way to express the addition of three vectors. It would be far better
to extend the action of the binary `+`

operator to the
`Vector_Type`

objects and then write the above sum more simply as
```
``` V4 = V1 + V2 + V3;

The `__add_binary`

function defines the result of a binary
operation between two data types:

```
__add_binary (
```*op*, *result-type*, *funct*, *typeA*,*typeB*);

Here, `"+"`

, `"-"`

, `"*"`

, `"/"`

, `"=="`

,...),
and This function may be used to extend the `+`

operator to
*Vector_Type* objects:

```
``` __add_binary ("+", Vector_Type, &vector_add, Vector_Type, Vector_Type);

Similarly the subtraction and equality operators may be extended to
`Vector_Type`

via
```
``` define vector_minus (v1, v2)
{
return vector_new (v1.x-v2.x, v1.y-v2.y, v1.z-v2.z);
}
__add_binary ("-", Vector_Type, &vector_minus, Vector_Type, Vector_Type);
define vector_eqs (v1, v2)
{
return (v1.x==v2.x) and (v1.y==v2.y) and (v1.z==v2.z);
}
__add_binary ("==", Char_Type, &vector_eqs, Vector_Type, Vector_Type);

permitting a statement such as
```
``` if (V2 != V1) V3 = V2 - V1;

The `-`

operator is also an unary operator that is customarily
used to change the sign of an object. Unary operations may be
extended to `Vector_Type`

objects using the `__add_unary`

function:
```
``` define vector_chs (v)
{
return vector_new (-v.x, -v.y, -v.z);
}
__add_unary ("-", Vector_Type, &vector_chs, Vector_Type);

A trivial example of the use of the unary minus is `V4 = -V2`

.
It is interesting to consider the extension of the multiplication
operator `*`

to `Vector_Type`

. A vector may be multiplied
by a scalar to produce another vector. This can happen in two ways as
reflected by the following functions:

```
``` define vector_scalar_mul (v, a)
{
return vector_new (a*v.x, a*v.y, a*v.z);
}
define scalar_vector_mul (a, v)
{
return vector_new (a*v.x, a*v.y, a*v.z);
}

Here `a`

represents the scalar, which can be any object that may
be multiplied by a `Double_Type`

, e.g., `Int_Type`

,
`Float_Type`

, etc. Instead of using multiple statements
involving `__add_binary`

to define the action of
`Int_Type+Vector_Type`

, `Float_Type+Vector_Type`

, etc, a
single statement using `Any_Type`

to represent a ``wildcard''
type may be used:
```
``` __add_binary ("*", Vector_Type, &vector_scalar_mul, Vector_Type, Any_Type);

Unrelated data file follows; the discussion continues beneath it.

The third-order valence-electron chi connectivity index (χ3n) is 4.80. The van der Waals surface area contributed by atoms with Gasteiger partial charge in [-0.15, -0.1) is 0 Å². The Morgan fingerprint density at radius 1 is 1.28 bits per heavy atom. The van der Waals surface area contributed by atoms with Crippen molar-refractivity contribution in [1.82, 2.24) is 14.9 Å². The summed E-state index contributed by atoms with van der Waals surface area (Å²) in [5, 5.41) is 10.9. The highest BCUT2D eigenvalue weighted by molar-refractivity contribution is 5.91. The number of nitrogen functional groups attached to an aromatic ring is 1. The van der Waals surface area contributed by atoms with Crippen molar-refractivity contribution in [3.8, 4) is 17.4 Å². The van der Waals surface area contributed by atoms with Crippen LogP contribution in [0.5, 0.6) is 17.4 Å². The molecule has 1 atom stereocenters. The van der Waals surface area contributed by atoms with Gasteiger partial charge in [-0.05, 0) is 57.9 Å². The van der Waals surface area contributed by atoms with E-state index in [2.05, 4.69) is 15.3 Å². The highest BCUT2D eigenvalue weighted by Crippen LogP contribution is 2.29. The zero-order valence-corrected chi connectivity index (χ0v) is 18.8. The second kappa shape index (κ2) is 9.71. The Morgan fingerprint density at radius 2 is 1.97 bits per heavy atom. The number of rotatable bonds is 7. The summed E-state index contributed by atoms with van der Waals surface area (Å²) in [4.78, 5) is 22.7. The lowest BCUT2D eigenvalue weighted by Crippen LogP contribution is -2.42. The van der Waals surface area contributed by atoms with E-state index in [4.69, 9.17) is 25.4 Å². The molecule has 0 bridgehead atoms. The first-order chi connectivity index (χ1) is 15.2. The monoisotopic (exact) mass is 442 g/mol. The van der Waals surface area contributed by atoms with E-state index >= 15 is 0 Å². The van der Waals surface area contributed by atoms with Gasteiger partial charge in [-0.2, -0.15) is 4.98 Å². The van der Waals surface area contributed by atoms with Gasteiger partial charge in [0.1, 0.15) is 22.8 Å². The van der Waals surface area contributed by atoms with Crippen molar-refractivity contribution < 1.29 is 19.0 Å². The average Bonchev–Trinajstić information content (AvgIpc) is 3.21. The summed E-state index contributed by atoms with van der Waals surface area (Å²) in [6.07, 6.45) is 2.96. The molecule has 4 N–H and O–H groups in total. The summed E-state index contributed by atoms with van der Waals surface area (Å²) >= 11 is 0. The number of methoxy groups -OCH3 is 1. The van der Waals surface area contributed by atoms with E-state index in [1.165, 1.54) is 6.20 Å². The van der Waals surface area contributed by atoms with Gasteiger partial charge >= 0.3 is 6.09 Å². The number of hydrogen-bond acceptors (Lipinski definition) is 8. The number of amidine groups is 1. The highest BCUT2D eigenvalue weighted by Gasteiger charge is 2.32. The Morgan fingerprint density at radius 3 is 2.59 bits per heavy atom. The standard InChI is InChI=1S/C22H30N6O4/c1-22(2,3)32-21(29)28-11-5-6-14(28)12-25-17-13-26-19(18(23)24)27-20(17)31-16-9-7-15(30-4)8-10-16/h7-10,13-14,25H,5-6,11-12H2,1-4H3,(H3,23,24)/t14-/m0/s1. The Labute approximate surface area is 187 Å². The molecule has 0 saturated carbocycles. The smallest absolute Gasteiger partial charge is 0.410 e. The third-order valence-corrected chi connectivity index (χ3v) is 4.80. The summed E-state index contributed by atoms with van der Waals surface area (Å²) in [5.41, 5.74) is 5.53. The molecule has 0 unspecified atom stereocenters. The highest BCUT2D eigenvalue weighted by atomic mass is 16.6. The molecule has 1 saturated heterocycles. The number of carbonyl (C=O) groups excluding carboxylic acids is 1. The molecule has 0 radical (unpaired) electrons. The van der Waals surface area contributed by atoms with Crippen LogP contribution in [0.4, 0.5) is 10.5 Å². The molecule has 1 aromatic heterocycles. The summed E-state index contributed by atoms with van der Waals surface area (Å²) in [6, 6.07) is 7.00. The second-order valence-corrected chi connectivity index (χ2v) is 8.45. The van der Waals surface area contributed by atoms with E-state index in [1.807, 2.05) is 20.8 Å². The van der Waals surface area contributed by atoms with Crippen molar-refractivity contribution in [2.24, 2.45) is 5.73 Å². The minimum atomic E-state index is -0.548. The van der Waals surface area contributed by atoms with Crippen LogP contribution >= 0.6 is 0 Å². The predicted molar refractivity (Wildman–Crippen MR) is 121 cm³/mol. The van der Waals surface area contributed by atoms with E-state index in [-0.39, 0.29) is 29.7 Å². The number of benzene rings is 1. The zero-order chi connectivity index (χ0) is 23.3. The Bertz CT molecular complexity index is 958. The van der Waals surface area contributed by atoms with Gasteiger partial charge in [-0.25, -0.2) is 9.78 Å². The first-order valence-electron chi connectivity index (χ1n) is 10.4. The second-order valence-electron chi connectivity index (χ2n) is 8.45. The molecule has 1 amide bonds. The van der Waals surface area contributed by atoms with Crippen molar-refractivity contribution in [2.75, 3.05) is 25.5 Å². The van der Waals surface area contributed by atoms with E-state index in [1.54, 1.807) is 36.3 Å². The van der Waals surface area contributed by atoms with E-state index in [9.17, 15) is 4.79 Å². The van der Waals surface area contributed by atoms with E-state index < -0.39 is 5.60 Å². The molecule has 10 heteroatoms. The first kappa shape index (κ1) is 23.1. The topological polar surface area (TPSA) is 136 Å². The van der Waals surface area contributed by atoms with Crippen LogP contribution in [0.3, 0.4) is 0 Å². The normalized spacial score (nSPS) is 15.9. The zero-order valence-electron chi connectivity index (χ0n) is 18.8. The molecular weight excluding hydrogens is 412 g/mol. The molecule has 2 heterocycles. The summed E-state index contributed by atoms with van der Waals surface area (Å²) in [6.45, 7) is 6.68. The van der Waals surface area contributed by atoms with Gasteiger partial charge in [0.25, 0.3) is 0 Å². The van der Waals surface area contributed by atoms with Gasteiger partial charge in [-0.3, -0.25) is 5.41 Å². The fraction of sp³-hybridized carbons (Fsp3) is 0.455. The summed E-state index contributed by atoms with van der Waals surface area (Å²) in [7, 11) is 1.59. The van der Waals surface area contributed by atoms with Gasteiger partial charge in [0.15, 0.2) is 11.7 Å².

__add_binary ("*", Vector_Type, &scalar_vector_mul, Any_Type, Vector_Type);

There are a couple of natural possibilities for
`Vector_Type*Vector_Type`

: The cross-product defined by
```
``` define crossprod (v1, v2)
{
return vector_new (v1.y*v2.z-v1.z*v2.y,
v1.z*v2.x-v1.x*v2.z,
v1.x*v2.y-v1.y*v2.x);
}

and the dot-product:
```
``` define dotprod (v1, v2)
{
return v1.x*v2.x + v1.y*v2.y + v1.z*v2.z;
}

The binary `*`

operator between two vector types may be defined
to be just one of these functions--- it cannot be extended to both.
If the dot-product is chosen then one would use
```
``` __add_binary ("*", Double_Type, &dotprod, Vector_Type_Type, Vector_Type);

Just because it is possible to define the action of a binary or unary operator on an user-defined type, it is not always wise to do so. A useful rule of thumb is to ask whether defining a particular operation leads to more readable and maintainable code. For example, simply looking at

```
``` c = a + b;

in isolation one can easily overlook the fact that a function such as
`vector_add`

may be getting executed. Moreover, in cases where
the action is ambiguous such as `Vector_Type*Vector_Type`

it may
not be clear what
```
``` c = a*b;

means unless one knows exactly what choice was made when extending
the `*`

operator to the types. For this reason it may
be wise to leave `Vector_Type*Vector_Type`

undefined and use
``old-fashioned'' function calls such as
```
``` c = dotprod (a, b);
d = crossprod (a, b);

to avoid the ambiguity altogether.
Finally, the `__add_string`

function may be used to define the
string representation of an object. Examples involving the string
representation include:

```
``` message ("The value is " + string (V));
vmessage ("The result of %S+%S is %S", V1, V1, V1+V2);
str = "The value of V is $V"$;

For the `Vector_Type`

one might want to use the string
represention generated by
```
``` define vector_string (v)
{
return sprintf ("(%S,%S,%S)", v.x, v.y, v.z);
}
__add_string (Vector_Type, &vector_string);